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However, the Bristol Bay is under threat from corporations that want to build Pebble Mine, an enormous industrial mining operation. The Pebble deposit is a massive storehouse of gold, copper, and molybdemum, located in the headwaters of the Kvichak and Nushagak Rivers, two of the eight major rivers that feed Bristol Bay. If built, this would be North America’s largest open-pit mine and one of the largest mines in the entire world. Due to the size, geochemistry, and location, Pebble Mine would run a dangerously high risk of polluting Bristol Bay — and risk destroying a $1.5 billion commercial and sport salmon fishery that represents nearly 75% of local jobs in Bristol Bay.

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The good news is that you can help, and it starts with the tip of your fork. Buying Bristol Bay salmon provides economic incentive to protect Bristol Bay’s resources.

You’ve got to Eat It to Save It.

What to do? Take action and find out the latest at www.savebristolbay.org and the Save Bristol Bay Facebook page.

Where to buy? Click here for a list of suppliers and retailers suggested by Trout Unlimited. Also, I contacted Sea to Table, a business that partners with local fishermen from small-scale sustainable wild fisheries, finding better markets for their catch. Sea to Table delivers overnight and direct from the source. This reduces time and cost,  allows diners to know the ’who, how and where’ of the fish, and creates a direct connection from fisherman to chef.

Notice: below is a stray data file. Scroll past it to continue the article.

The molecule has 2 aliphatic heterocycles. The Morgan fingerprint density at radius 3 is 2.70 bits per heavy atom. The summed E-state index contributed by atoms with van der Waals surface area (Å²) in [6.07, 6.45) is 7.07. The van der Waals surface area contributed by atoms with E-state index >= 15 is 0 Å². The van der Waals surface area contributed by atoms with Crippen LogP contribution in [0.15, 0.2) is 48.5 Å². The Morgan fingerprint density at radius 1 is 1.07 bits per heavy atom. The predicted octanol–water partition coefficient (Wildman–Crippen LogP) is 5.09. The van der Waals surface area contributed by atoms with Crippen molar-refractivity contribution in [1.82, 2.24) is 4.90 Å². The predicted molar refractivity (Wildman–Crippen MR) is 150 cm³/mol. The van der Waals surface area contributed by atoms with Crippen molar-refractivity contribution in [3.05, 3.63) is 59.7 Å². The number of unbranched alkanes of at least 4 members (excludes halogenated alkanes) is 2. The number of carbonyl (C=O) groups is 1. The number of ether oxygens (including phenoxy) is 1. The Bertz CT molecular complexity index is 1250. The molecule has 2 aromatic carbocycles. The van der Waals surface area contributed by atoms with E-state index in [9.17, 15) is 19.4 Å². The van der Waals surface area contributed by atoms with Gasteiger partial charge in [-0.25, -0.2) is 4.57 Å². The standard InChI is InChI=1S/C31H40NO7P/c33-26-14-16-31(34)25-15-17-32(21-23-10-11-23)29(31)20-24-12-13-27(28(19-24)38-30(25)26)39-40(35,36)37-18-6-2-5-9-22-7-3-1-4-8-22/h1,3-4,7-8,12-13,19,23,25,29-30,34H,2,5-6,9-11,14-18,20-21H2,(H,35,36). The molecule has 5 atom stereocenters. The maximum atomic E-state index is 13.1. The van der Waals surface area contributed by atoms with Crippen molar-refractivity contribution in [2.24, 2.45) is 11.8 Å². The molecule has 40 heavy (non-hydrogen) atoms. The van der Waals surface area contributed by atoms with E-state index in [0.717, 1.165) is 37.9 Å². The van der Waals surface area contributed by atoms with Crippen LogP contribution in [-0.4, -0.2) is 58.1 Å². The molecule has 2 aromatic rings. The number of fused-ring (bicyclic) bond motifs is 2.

Thanks so much for reading. It may all seem very overwhelming, but the choices we make, one meal at a time, add up. Together we can make a difference.

Bon Appétit, Y’all!
VA

Poached Salmon with Herb Mustard Sauce

Yield: Serves 4

Poached Salmon with Herb Mustard Sauce

My grandparents drove their motor home all the way from Georgia to Alaska three or four times. Dede loved Alaska, mostly because he liked salmon fishing. They would fish and then my grandmother would process it in her canning kettle in her tiny motor home kitchen. They’d return with cases and cases of salmon preserved in mason jars. I was in my twenties before I ever tasted commercially canned salmon.

Ingredients

3 cups water
2 cups dry white wine
2 to 4 sprigs tarragon, leaves coarsely chopped and stems reserved
2 bay leaves, preferably fresh
½ teaspoon whole black peppercorns
1 carrot, sliced
Coarse salt and freshly ground white pepper
4 (5-ounce) skinless salmon fillets
2 cucumbers, peeled and thinly sliced
½ cup Dijon mustard
½ cup extra-virgin olive oil, plus more for the greens

Instructions

  1. First, you need to prepare a court bouillon to poach the salmon: combine the water, wine, tarragon stems (leaves reserved), bay leaves, peppercorns, and carrot. Bring to a boil over high heat, then decrease the heat to low. Simmer gently for 15 to 20 minutes. Season with salt and pepper.